After the Statesboro Bulloch County Airport received more than $500,000 in unexpected income from a movie production, the county is borrowing the full $750,000 needed to build a new two-bay rental hangar for corporate planes.
Both County Manager Tom Couch and Airport Manager Kathy Boykin say that the airport should be able to repay loan a large portion of the loan with its income from hangar rentals and fuel sales. While repaying in five years at a very low, 1.5% annual interest rate, Couch said, the county- operated airport can also hold on to much of the nest egg it has accumulated and be better prepared for any possible break in Transportation Special Purpose Local Option Sales Tax, or T-SPLOST, revenue.
Another project awaiting construction is the “rehabilitation,” or resurfacing, of the airport’s parallel taxiway, at an originally estimated overall cost of $1.2 million. For projects like that, the airport receives Federal Aviation Administration grants through the Georgia Department of Transportation, but these usually require a local share in the funding.
“A lot of this debt issue ought to be at least partially paid back with rental income and gas sales, and you know the airport is well funded right now,” Couch said Thursday.
He noted that it would have enough to pay for this one project outright.
“But while they have a lot of money in the bank, we recommended that it would be better if they financed a short-term revenue bond through the Public Facilities Authority, and then that way they have enough cash flow to meet local match requirements for the FAA and DOT grants that they get,” Couch said.
Financing the hangar project also “creates kind of a hedge” in the airport’s accounts to sustain it “in the unforeseen circumstance where T-SPLOST wouldn’t be renewed,” he said.
When approved by the majority of Bulloch County voters in 2018, the five-year 1% sales tax for transportation spending earmarked up to $562,500 to the airport. That was out total projected revenue of $48 million to $60 million, with the largest shares for road and street projects in the county and its cities.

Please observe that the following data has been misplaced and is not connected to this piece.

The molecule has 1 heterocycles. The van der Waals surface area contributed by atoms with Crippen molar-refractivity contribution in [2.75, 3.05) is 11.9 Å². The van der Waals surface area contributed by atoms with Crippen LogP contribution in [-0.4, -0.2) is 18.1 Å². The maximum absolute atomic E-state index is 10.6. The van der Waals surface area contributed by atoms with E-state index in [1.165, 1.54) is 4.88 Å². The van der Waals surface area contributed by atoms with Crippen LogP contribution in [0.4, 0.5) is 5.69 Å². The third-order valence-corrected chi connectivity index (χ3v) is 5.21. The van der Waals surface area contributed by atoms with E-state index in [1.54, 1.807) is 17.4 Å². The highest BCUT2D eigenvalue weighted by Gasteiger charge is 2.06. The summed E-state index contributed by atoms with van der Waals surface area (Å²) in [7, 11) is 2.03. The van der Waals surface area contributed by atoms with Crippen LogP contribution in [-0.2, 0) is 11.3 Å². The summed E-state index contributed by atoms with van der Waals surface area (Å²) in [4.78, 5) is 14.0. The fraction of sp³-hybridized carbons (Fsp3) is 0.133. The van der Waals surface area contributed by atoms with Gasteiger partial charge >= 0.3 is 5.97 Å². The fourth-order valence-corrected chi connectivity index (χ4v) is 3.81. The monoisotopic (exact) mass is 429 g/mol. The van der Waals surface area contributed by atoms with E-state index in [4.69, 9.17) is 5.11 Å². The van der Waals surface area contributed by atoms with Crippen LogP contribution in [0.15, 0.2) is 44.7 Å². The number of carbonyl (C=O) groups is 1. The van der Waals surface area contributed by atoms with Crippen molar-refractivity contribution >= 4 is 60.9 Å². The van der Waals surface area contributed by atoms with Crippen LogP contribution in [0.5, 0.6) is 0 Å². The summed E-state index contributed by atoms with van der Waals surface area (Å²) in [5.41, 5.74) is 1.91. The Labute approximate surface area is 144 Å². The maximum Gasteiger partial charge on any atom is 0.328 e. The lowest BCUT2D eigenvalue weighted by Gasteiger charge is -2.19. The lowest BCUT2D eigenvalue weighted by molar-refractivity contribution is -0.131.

T-SPLOST is trending toward the high end of that range, Couch said, but voters would have to approve in a new referendum for it to extend past the fifth year.
Three of the elected Bulloch County commissioners – Jappy Stringer, Anthony Simmons and Timmy Rushing – met in a specially appointed role as the Bulloch County Public Facilities Authority at 5 p.m. Tuesday and authorized issuing a bond to BB&T Governmental Finance. BB&T offered the $750,000 at 1.5%, the lowest rate among quotes received from five banks.
Then during the meeting of the full Board of Commissioners at 5:30 p.m., all six approved an intergovernmental agreement with the authority, committing county revenue, if needed, to repay the loan.
“It’s almost like making an agreement with yourself,” Couch said, “but it’s all perfectly legal and above-board.”
The Bulloch County Public Facilities Authority was created by a county-specific act of the state Legislature in 2020. By acting through the authority, the county government can issue bonds in certain instances without holding a referendum. Similarly, Statesboro’s city government used a newly created Urban Redevelopment Agency earlier this year for the $4.5 million single-bank bond used to finance upgrades to two parks.
Local company Hawk Construction LLC landed the corporate hangar installation contract with a bid price of $683,341, accepted by the commissioners June 15. Hawk’s price was the lowest among sealed bids received from five companies.